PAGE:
On the mountain top you can be content in knowing that your heart will always hold the one you love.

If you ever want to amaze yourself about sand just go to the Wikipedia where you can learn how sand is used in things from concrete and bricks to beautiful transparent glass. You can even smooth your toes while at the beach by digging them in the sand.

Beauty lies within the wholeness

of the grief we experience…

be on the lookout for its presence.

Grief can became a treasured

piece of sculpture.

God is constantly surrounding us with his goodness.

Desert Terminal

The word terminal can either be used as an adjective or more frequently as a noun.

Most of the time when I am using the word terminal it is associated with making a journey…taking a trip…going on vacation.


I usually use it as a noun, but I was reflecting today on how in our English language we came to use this same word “terminal” in a very different context. How did we decide to use “terminal” to mean end of life…eminent death? The dictionary says “terminal” is of or relating to an end, extremity, or boundary. The dictionary continues…leading ultimately to death…being in the final stages…extreme or hopelessly severe.

 I am accompanying my dearest friend on this “terminal” journey. I also am thinking about the place where this terminal awaits. This terminal is in the desert. We are not willingly or joyfully making this journey. It just is a journey we must take together. This desert journey is hot, dry and we are often choked by the dust.

We reluctantly began this journey carrying our luggage. Don’t you need luggage for a journey? Little by little I am leaving my luggage to help her carry her luggage. Occasionally we visit about whether or not we still need to carry a certain piece of luggage. Sometimes we realize a bag is no longer necessary or we are just too exhausted to drag it along anymore.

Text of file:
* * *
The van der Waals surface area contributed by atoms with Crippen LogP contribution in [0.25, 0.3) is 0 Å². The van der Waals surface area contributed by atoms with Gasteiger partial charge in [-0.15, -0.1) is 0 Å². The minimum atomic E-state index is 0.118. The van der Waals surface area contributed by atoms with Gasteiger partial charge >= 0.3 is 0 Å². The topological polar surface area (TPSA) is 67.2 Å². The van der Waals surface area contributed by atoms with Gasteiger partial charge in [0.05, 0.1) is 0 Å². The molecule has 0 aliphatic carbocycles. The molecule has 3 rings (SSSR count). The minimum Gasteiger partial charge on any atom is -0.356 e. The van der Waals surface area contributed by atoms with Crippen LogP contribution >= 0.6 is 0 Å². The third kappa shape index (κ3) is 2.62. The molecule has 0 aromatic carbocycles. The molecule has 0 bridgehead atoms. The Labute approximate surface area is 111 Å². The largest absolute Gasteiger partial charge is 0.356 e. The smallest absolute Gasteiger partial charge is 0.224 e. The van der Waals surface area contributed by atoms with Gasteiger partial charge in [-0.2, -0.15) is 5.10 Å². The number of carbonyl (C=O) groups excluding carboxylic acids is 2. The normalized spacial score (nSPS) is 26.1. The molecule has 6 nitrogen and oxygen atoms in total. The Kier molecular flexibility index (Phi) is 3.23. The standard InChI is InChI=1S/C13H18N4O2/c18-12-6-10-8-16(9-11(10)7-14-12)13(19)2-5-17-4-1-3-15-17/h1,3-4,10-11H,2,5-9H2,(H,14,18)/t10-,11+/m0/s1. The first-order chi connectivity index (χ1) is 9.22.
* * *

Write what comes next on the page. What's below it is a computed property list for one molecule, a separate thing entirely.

Jesus said, “…take nothing for the journey…” he knew we would not need to carry things.

You can get tired of dragging luggage even if it has wheels. Wheels are not too useful when one is walking in the desert sand.

It is so difficult to walk in this desert.

Other friends and family members are in the desert with us. Not much is spoken because they are also struggling with the heat and desolation. We walk together yet we walk alone. The desert hills shift and swirl around us. We are often blinded by the blowing sand, our lips are parched, but we slowly keep walking.

Where is this terminal? Is it just there on the horizon? It seems near yet illusive.

At times I think I see the terminal, but it is just a glimpse. I fear that one day when I am not vigilant I will look up and we will have arrived at “the desert terminal”.

Jesus said, “Come to me all you who are thirsty…weary…”

 Is this terminal our final destination?  No.

This terminal is where we must  part and go in our separate directions. At this terminal I can only walk with her to the gate and bless her. …walk her to the gate… That vision is painful I must admit…letting her go through the gate. But go she must. She will go on to her final destination, an oasis. The living waters will refresh and revive her.  She will see the true light of the glory of everything we believe about God. She will live in eternal joy.

What happens after her plane leaves this earthly ground? I will still be standing there in the desert. I will be looking for a glimpse of her for a while…a sign of comfort that “all will be well”.

I cannot stay there in the “desert terminal”. It will not be allowed. I must make my way back out of the desert. The Old Testament is filled with desert stories. God does provide his “manna” even in the desert.

I am weary thinking about the trip back across the desert. Will I be able to make the way out of the desert even though I am tired? Will I be able to find the footprints we left in the sand? I cannot bear to let myself think about that today. I am not yet ready. The time will come, but not today.